E-waste constitutes a small but growing part of the approximately 2.01
billion metric tonnes of solid waste that are generated globally each year.
However, it differs from the waste streams of glass, paper, wood and other
materials, in that used electrical and electronic products contain hazardous
substances as well as valuable materials, and hence require special treatment.
E-waste is becoming an increasingly important resource for informal workers
along the e-waste value chain who recover, repair, refurbish, re-use, repurpose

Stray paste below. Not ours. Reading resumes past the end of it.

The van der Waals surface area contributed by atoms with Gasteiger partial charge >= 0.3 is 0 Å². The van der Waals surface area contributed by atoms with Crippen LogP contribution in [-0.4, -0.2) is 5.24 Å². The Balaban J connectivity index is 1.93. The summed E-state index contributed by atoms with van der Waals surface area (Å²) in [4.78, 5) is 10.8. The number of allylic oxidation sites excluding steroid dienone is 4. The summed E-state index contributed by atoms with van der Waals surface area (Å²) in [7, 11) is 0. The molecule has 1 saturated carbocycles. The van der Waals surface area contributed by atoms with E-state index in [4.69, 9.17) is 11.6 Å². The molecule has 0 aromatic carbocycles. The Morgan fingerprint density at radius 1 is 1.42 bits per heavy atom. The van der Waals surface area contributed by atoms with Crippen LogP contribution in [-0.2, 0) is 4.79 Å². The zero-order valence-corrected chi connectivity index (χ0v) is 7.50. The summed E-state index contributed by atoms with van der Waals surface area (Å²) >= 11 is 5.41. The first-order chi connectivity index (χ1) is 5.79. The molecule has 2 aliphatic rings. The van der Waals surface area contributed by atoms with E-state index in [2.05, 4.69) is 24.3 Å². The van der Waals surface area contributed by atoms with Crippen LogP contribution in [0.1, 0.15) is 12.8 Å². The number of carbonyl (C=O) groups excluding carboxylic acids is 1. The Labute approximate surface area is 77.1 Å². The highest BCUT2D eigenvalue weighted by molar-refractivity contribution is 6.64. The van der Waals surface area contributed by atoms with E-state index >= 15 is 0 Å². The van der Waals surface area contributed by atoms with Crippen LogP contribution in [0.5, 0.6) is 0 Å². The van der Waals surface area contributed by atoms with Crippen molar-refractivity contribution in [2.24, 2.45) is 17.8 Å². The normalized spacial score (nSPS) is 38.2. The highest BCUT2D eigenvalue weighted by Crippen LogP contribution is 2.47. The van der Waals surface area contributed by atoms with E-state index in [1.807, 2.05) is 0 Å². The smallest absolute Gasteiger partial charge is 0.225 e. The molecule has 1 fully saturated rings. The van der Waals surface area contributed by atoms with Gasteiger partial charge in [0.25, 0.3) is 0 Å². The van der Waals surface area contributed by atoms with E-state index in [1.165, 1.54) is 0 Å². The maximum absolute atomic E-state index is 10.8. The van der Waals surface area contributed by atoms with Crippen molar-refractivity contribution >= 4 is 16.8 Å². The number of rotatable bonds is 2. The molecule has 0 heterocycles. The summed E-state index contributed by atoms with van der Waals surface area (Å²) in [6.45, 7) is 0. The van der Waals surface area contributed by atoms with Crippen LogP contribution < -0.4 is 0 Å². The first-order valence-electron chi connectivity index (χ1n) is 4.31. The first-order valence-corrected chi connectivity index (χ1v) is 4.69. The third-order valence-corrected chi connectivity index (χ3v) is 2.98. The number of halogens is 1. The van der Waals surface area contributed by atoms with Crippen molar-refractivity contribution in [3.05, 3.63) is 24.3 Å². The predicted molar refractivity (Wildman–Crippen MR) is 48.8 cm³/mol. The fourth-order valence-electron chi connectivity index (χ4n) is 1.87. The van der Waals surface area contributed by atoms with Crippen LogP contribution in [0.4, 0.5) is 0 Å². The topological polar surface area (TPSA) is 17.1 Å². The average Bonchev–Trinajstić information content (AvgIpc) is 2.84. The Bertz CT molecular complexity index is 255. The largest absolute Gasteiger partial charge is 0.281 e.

and recycle electrical and electronic equipment, bring innovative services and
products to the market and facilitate a transition to the circular economy.
Representatives of governments, workers' and employers' organizations agreed
at a meeting at the International Labour Organisation (ILO) in Geneva that
governments should "increase and promote investments in waste management
infrastructure and systems at all levels, as appropriate, to manage the
rapidly growing flows of e-waste in ways that advance decent work. They
also agreed on the urgency of protecting people working with e-waste, which
is toxic and hazardous and negatively affects workers and the environment.
AplusA-online.de - Source: International Labour Organisation (ILO)